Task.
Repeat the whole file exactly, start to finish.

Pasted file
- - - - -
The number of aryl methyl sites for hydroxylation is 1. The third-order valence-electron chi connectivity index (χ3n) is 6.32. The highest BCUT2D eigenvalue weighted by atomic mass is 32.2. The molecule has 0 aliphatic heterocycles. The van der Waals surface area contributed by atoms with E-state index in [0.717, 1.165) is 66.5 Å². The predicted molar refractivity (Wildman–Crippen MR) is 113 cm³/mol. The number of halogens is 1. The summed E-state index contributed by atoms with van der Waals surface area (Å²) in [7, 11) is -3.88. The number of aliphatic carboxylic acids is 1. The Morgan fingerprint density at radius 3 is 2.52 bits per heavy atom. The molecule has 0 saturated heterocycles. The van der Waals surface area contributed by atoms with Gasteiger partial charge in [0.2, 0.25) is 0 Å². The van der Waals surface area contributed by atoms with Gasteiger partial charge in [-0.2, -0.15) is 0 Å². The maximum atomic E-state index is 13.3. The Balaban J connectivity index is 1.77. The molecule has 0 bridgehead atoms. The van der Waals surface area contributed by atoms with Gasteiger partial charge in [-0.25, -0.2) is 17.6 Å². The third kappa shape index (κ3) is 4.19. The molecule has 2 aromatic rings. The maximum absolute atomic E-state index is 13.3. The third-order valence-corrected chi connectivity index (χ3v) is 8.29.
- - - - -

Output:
The number of aryl methyl sites for hydroxylation is 1. The third-order valence-electron chi connectivity index (χ3n) is 6.32. The highest BCUT2D eigenvalue weighted by atomic mass is 32.2. The molecule has 0 aliphatic heterocycles. The van der Waals surface area contributed by atoms with E-state index in [0.717, 1.165) is 66.5 Å². The predicted molar refractivity (Wildman–Crippen MR) is 113 cm³/mol. The number of halogens is 1. The summed E-state index contributed by atoms with van der Waals surface area (Å²) in [7, 11) is -3.88. The number of aliphatic carboxylic acids is 1. The Morgan fingerprint density at radius 3 is 2.52 bits per heavy atom. The molecule has 0 saturated heterocycles. The van der Waals surface area contributed by atoms with Gasteiger partial charge in [0.2, 0.25) is 0 Å². The van der Waals surface area contributed by atoms with Gasteiger partial charge in [-0.2, -0.15) is 0 Å². The maximum atomic E-state index is 13.3. The Balaban J connectivity index is 1.77. The molecule has 0 bridgehead atoms. The van der Waals surface area contributed by atoms with Gasteiger partial charge in [-0.25, -0.2) is 17.6 Å². The third kappa shape index (κ3) is 4.19. The molecule has 2 aromatic rings. The maximum absolute atomic E-state index is 13.3. The third-order valence-corrected chi connectivity index (χ3v) is 8.29.